"So teach us to number our days, that we may apply our hearts unto wisdom. " - Psalm 90:12
You have cancer. You are being sent to Iraq. Your time is short.
You have a moment of time to consider your life, to count your blessings, to enjoy whatever life has to offer.
Every breath is sweeter than the one before. Water tastes cleaner. Food explodes with flavor in your mouth. Each embrace of a child, or a loved one, is like an eternity of comfort.
You are blessed.
All of us will taste death. Not one of us can escape it. We can fill our waking moments with distraction, we can avoid the discussion, we can turn the page on the words, but we cannot change the fact that every heartbeat within our chest is drawing closer to the last one. Time is short.
Those of us who know this are at an advantage. Because the sound of the clock ticking only reminds us to enjoy what we have been given. We are constantly reminded to savor every breath, every smile, every second of sweet laughter, every tear, every good thing that comes our way on the breeze.
I remember attending a memorial service for a young boy, barely out of high school, who had lost his life in Iraq as a Marine.
One by one his friends stood up and shared how blessed they were to know Danny. One by one they talked of cherishing his memory every day that they are alive. Even as we gathered to remember his brief life, we were each reminded to be careful not to take our own life for granted.
Several years ago I worked for a man who had melanoma. Small networks of tumors were steadily growing larger in his brain. Yet, my friend came to work each day with a smile on his face. He encouraged each of us to follow our dreams. He reminded us to enjoy life to its fullest. He refused to lay down and die.
I can remember him coming to work until he needed to walk with a cane, but he kept coming. One day he came in with a walker, but he came anyway. A few weeks later he was in a wheelchair as he greeted us at the door, but he was at work with a smile and a word of encouragement. He was blessed. He knew his days were numbered. He was doing all he could to make his life count. He was determined not to waste a second of breath on anything less than absolute joy and the pursuit of purpose.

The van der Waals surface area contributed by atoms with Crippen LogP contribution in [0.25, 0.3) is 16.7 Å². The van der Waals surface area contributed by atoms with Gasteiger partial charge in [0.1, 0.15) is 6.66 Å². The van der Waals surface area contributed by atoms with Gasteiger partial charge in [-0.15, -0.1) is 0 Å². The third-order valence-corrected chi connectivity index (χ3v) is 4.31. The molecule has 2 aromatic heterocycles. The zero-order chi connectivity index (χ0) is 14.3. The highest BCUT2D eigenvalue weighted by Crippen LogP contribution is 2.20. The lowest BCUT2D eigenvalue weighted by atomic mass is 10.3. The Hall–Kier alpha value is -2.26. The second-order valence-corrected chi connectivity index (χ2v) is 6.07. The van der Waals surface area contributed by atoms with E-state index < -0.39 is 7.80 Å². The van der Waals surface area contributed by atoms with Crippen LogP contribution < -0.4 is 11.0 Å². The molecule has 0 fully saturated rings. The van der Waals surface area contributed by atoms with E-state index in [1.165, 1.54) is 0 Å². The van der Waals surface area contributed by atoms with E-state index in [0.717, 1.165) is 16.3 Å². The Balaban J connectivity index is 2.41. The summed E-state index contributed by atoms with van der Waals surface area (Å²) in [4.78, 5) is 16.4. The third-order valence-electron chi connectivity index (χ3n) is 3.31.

Over my head there is an invisible counter on its way to zero. I am oblivious to the number of days that remain. Because of this I am often lulled into wasting entire hours on pointless things. How much of my life have I spent in front of the television? How many hours have I wasted on meaningless things? How many empty moments of my life have I thrown away?
I know my life would be lived in a different way if I could see the face of that clock over my head. If I could catch a glimpse of how much time was left I would gain a much-needed perspective of how my time should be spent on things that count, on endeavors that have eternal value.
My life is a vapor. One day I will breathe my last. One day I will be lowered into the ground, laying quietly inside a dark box. My time here will be over sooner than I expect. How will I spend the remaining hours of time I have left?
Teach me, Lord, to number my days so that I may bring Glory to Your name with whatever I have left to give. Help me to make each day count for the Kingdom. Help me to encourage others. Help me to savor every breath. Help me, dear God, to never take this sweet life you've graced upon me for granted.
"What counts for eternity? Only that good which is done for the love of doing it. Only those plans in which the welfare of others is the master thought. Only those labors in which the sacrifice is greater than the reward. Only those gifts in which the giver forgets himself" - Henry Van Dyke
Live. Love. Give. Share.